Wooden Blinds For Autumn (And Money Saving Tips!)

Fri 29 Sep 2017 Amy Kilvington

As the mornings grow darker and the trees begin to turn from green to red, it’s time to celebrate autumn, the season of harvests, pumpkins and bonfires. Autumn is also the time when we start to notice a chill in the air – the gentle reminder that the colder months are on their way, and it’s time to start preparing.

If you’ve managed to refrain from switching on the central heating until now, congratulations! The same can’t be said for the rest of us at Wooden Blinds Direct. There’s nothing worse than waking up in a freezing cold house, or stepping out of the shower onto sub-zero tiles. At the same time, receiving your energy bills throughout the autumn and winter can be less than pleasant, with most families spending up to 30% more at this time of year.

Today, we want to share our top tips for staying warm when it gets cold outside. Find out how to keep cosy and cut costs by reading on!

1. Install wooden blinds

First and foremost, consider updating your window dressings. You may not realise that wooden blinds are an excellent solution for improving thermal efficiency. Since wood is a natural insulator, your blinds will create a sturdy barrier between your home and windows, reducing the amount of heat that can be lost through exposed glass. Your new wooden blinds will also help banish any drafts.

2. Be thermostat smart

When you’re out and about, turn your heating down. You can then set it on a timer to kick in half an hour before you get home. When you’re in, set it at a temperature that’s as low as is comfortable. You should also turn it down further before bedtime – if your house is too hot and stuffy, you won’t sleep as well. Your timer will also work well for the morning, ensuring your home has heated up a little before you get out of bed.

3. Shift your sofa

Though it might feel warm and cosy to have your sofa in front of the radiator, the fabric will actually absorb a considerable amount of heat, meaning the rest of your space will suffer. Leave a large gap between your furniture and radiator, or if possible, relocate it to a completely different area of the room. This technique should also be considered when drying clothes – the more items that cover a radiator’s surface, the more heat that will be absorbed.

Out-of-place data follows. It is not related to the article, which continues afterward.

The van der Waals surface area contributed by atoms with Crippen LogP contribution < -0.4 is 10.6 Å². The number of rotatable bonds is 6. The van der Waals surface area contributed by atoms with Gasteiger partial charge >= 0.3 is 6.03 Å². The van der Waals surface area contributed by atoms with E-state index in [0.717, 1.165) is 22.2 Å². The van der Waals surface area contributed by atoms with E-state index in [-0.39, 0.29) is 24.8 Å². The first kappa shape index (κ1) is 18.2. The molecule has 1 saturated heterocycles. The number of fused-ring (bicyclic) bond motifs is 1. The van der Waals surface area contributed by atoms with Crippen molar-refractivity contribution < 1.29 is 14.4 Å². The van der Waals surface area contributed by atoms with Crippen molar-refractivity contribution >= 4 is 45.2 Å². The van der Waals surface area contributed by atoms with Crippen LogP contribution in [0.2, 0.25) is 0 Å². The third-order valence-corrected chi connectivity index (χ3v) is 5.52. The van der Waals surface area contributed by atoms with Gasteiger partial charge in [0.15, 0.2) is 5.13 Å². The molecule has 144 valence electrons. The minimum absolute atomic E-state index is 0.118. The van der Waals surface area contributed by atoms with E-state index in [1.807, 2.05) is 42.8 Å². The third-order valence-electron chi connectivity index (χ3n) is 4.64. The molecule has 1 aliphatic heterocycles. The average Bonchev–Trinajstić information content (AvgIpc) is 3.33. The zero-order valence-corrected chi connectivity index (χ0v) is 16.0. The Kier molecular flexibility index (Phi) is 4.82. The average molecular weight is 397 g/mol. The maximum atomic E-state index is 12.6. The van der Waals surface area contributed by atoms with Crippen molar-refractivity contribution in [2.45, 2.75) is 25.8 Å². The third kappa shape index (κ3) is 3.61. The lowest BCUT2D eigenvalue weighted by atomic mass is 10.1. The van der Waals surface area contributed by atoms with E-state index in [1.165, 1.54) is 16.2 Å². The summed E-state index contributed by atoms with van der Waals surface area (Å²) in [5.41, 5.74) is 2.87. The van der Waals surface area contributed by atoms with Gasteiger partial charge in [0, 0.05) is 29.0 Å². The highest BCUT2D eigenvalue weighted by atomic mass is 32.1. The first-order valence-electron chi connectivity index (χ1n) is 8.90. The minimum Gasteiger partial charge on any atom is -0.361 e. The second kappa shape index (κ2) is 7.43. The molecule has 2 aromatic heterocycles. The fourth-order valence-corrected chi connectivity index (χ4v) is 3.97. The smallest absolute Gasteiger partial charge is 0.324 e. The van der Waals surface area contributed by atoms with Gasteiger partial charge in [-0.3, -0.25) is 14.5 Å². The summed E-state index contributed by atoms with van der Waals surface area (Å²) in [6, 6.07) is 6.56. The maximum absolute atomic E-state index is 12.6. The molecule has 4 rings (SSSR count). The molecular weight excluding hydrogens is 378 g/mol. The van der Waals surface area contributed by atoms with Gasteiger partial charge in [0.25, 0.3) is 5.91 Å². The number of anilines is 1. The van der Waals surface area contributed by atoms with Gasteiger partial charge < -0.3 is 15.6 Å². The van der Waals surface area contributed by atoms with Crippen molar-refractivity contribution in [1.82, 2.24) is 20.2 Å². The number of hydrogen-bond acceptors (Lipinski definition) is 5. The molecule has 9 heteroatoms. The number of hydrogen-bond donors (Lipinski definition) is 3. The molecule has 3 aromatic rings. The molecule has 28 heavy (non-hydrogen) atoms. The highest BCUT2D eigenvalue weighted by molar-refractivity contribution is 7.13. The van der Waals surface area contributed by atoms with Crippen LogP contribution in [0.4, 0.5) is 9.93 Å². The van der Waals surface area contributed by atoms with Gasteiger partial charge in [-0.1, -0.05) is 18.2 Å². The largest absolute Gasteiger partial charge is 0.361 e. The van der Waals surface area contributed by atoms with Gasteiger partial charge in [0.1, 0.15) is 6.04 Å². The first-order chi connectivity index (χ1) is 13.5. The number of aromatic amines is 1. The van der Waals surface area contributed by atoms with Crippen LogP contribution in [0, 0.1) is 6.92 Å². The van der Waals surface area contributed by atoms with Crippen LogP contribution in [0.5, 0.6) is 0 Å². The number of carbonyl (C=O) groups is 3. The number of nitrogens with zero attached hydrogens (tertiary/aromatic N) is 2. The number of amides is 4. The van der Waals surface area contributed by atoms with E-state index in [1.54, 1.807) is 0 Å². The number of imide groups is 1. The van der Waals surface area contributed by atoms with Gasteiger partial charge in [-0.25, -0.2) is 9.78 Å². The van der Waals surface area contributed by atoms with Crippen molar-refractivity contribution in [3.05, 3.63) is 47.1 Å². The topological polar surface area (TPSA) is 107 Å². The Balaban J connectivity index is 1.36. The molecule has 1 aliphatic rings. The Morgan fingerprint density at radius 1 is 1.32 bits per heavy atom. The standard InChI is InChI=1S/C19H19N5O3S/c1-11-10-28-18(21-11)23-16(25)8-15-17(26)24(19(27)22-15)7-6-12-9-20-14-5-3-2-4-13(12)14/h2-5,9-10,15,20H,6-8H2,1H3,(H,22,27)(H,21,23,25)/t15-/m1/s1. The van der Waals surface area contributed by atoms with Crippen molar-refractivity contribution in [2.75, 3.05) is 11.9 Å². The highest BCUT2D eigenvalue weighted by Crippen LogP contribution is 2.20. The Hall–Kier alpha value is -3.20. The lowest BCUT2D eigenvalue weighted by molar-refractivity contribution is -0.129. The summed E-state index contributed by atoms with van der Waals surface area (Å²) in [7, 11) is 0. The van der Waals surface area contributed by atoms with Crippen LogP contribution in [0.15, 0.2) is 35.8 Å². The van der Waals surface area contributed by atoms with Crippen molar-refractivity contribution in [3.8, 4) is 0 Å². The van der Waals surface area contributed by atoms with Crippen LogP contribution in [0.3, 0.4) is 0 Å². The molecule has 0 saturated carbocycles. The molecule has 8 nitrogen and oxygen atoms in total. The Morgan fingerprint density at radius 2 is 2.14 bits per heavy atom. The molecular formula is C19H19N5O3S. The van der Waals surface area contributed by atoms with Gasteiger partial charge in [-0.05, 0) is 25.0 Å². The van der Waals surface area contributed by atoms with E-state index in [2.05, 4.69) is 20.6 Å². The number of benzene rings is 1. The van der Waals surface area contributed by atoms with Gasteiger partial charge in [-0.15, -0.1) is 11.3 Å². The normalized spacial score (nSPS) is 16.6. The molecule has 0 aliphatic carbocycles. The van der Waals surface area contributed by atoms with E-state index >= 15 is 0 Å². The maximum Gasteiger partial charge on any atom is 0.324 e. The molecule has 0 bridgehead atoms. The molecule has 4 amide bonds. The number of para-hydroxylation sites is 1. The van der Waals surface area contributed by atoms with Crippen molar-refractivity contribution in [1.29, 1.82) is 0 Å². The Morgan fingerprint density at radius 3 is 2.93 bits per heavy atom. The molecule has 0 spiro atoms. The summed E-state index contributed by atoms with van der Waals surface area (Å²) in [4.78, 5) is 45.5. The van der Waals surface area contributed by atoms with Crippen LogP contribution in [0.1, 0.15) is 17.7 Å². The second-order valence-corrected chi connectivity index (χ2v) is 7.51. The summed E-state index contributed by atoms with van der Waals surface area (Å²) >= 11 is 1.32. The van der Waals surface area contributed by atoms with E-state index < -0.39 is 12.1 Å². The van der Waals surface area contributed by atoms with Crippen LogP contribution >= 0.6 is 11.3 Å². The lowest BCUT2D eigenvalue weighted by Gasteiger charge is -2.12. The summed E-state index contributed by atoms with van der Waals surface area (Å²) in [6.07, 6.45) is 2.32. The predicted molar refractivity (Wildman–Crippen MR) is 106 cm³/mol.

4. Insulate your tank

If your home has a hot water tank, be sure to check that it’s properly insulated. This will keep your water warm for longer, thus reducing the amount of energy required to heat it up. By purchasing a new jacket for your tank, you could end up saving around £150 a year. Make sure that all the pipes are lagged too, which ensures heat isn’t lost on the journey from the tank to tap.

5. Banish drafts and leaks

There are a number of areas that can lose heat in your home. Windows and doors are an obvious place to check, but have you considered your chimney, recessed lights or gaps between cupboards and fitted units? All of these spaces can be the reason for heat loss, which means you spend more money re-heating your home. Solve the problem by filling gaps with caulk or weatherstripping.

Discover the best wooden blinds for your home by exploring our full collection. You can also take advantage of our FREE Interior Design Service by contacting our Interior Design Specialists directly: [email protected] or 01924 848739  (8:30-4:30 MON-FRI)


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